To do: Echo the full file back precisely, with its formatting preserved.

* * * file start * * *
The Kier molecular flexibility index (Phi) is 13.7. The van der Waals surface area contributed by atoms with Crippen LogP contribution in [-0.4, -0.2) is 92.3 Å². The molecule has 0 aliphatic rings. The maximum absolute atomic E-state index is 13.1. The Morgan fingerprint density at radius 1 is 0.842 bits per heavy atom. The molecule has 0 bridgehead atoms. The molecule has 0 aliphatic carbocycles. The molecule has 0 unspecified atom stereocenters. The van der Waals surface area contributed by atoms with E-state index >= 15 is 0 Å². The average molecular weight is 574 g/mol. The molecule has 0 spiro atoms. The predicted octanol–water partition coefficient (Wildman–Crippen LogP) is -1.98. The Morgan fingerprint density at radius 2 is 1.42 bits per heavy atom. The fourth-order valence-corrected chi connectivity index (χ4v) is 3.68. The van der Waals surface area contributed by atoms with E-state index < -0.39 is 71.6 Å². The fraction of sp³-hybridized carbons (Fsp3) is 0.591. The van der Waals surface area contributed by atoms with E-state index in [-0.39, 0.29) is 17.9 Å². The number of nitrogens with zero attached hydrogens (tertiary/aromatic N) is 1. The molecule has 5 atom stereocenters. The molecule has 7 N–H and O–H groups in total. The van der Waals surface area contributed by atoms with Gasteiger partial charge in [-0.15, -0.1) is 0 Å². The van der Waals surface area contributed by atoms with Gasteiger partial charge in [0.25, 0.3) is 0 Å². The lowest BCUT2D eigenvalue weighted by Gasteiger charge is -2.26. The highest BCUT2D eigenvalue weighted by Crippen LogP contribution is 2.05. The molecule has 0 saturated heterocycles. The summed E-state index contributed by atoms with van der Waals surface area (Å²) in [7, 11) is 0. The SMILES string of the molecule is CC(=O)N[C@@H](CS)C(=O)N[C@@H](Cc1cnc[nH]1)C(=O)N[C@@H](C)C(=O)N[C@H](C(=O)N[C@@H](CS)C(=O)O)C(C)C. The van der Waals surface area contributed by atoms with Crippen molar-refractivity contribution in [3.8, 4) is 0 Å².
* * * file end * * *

The Kier molecular flexibility index (Phi) is 13.7. The van der Waals surface area contributed by atoms with Crippen LogP contribution in [-0.4, -0.2) is 92.3 Å². The molecule has 0 aliphatic rings. The maximum absolute atomic E-state index is 13.1. The Morgan fingerprint density at radius 1 is 0.842 bits per heavy atom. The molecule has 0 bridgehead atoms. The molecule has 0 aliphatic carbocycles. The molecule has 0 unspecified atom stereocenters. The van der Waals surface area contributed by atoms with E-state index >= 15 is 0 Å². The average molecular weight is 574 g/mol. The molecule has 0 spiro atoms. The predicted octanol–water partition coefficient (Wildman–Crippen LogP) is -1.98. The Morgan fingerprint density at radius 2 is 1.42 bits per heavy atom. The fourth-order valence-corrected chi connectivity index (χ4v) is 3.68. The van der Waals surface area contributed by atoms with E-state index < -0.39 is 71.6 Å². The fraction of sp³-hybridized carbons (Fsp3) is 0.591. The van der Waals surface area contributed by atoms with E-state index in [-0.39, 0.29) is 17.9 Å². The number of nitrogens with zero attached hydrogens (tertiary/aromatic N) is 1. The molecule has 5 atom stereocenters. The molecule has 7 N–H and O–H groups in total. The van der Waals surface area contributed by atoms with Gasteiger partial charge in [-0.15, -0.1) is 0 Å². The van der Waals surface area contributed by atoms with Gasteiger partial charge in [0.25, 0.3) is 0 Å². The lowest BCUT2D eigenvalue weighted by Gasteiger charge is -2.26. The highest BCUT2D eigenvalue weighted by Crippen LogP contribution is 2.05. The molecule has 0 saturated heterocycles. The summed E-state index contributed by atoms with van der Waals surface area (Å²) in [7, 11) is 0. The SMILES string of the molecule is CC(=O)N[C@@H](CS)C(=O)N[C@@H](Cc1cnc[nH]1)C(=O)N[C@@H](C)C(=O)N[C@H](C(=O)N[C@@H](CS)C(=O)O)C(C)C. The van der Waals surface area contributed by atoms with Crippen molar-refractivity contribution in [3.8, 4) is 0 Å².